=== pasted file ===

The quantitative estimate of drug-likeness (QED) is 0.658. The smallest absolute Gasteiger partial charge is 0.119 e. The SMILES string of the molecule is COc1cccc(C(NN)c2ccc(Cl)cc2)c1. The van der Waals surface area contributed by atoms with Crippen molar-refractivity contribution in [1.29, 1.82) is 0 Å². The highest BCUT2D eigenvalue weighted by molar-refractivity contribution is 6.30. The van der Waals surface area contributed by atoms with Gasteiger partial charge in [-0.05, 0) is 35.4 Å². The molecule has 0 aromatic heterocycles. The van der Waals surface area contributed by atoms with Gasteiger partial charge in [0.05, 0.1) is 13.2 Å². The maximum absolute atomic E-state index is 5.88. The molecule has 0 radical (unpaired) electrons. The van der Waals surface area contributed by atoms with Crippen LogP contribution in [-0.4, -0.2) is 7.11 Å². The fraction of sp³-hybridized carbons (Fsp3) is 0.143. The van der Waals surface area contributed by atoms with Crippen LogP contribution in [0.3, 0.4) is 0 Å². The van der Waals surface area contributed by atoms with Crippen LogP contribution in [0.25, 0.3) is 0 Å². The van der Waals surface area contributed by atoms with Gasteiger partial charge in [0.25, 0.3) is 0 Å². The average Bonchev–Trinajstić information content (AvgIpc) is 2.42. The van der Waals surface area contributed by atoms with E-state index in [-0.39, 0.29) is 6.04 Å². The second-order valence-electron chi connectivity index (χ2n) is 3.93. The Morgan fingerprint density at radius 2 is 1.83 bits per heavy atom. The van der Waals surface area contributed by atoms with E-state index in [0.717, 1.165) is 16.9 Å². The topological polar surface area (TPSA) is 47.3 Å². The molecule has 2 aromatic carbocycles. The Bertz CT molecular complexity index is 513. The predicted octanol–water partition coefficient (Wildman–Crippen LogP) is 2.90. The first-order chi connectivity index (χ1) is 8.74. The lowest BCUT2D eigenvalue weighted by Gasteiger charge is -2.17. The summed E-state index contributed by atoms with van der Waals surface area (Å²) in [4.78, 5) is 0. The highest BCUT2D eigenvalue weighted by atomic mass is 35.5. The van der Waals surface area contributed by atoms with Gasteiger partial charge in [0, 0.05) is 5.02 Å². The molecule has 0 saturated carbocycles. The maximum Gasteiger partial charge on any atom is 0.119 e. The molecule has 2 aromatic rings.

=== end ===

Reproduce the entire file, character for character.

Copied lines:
The quantitative estimate of drug-likeness (QED) is 0.658. The smallest absolute Gasteiger partial charge is 0.119 e. The SMILES string of the molecule is COc1cccc(C(NN)c2ccc(Cl)cc2)c1. The van der Waals surface area contributed by atoms with Crippen molar-refractivity contribution in [1.29, 1.82) is 0 Å². The highest BCUT2D eigenvalue weighted by molar-refractivity contribution is 6.30. The van der Waals surface area contributed by atoms with Gasteiger partial charge in [-0.05, 0) is 35.4 Å². The molecule has 0 aromatic heterocycles. The van der Waals surface area contributed by atoms with Gasteiger partial charge in [0.05, 0.1) is 13.2 Å². The maximum absolute atomic E-state index is 5.88. The molecule has 0 radical (unpaired) electrons. The van der Waals surface area contributed by atoms with Crippen LogP contribution in [-0.4, -0.2) is 7.11 Å². The fraction of sp³-hybridized carbons (Fsp3) is 0.143. The van der Waals surface area contributed by atoms with Crippen LogP contribution in [0.3, 0.4) is 0 Å². The van der Waals surface area contributed by atoms with Crippen LogP contribution in [0.25, 0.3) is 0 Å². The van der Waals surface area contributed by atoms with Gasteiger partial charge in [0.25, 0.3) is 0 Å². The average Bonchev–Trinajstić information content (AvgIpc) is 2.42. The van der Waals surface area contributed by atoms with E-state index in [-0.39, 0.29) is 6.04 Å². The second-order valence-electron chi connectivity index (χ2n) is 3.93. The Morgan fingerprint density at radius 2 is 1.83 bits per heavy atom. The van der Waals surface area contributed by atoms with E-state index in [0.717, 1.165) is 16.9 Å². The topological polar surface area (TPSA) is 47.3 Å². The molecule has 2 aromatic carbocycles. The Bertz CT molecular complexity index is 513. The predicted octanol–water partition coefficient (Wildman–Crippen LogP) is 2.90. The first-order chi connectivity index (χ1) is 8.74. The lowest BCUT2D eigenvalue weighted by Gasteiger charge is -2.17. The summed E-state index contributed by atoms with van der Waals surface area (Å²) in [4.78, 5) is 0. The highest BCUT2D eigenvalue weighted by atomic mass is 35.5. The van der Waals surface area contributed by atoms with Gasteiger partial charge in [0, 0.05) is 5.02 Å². The molecule has 0 saturated carbocycles. The maximum Gasteiger partial charge on any atom is 0.119 e. The molecule has 2 aromatic rings.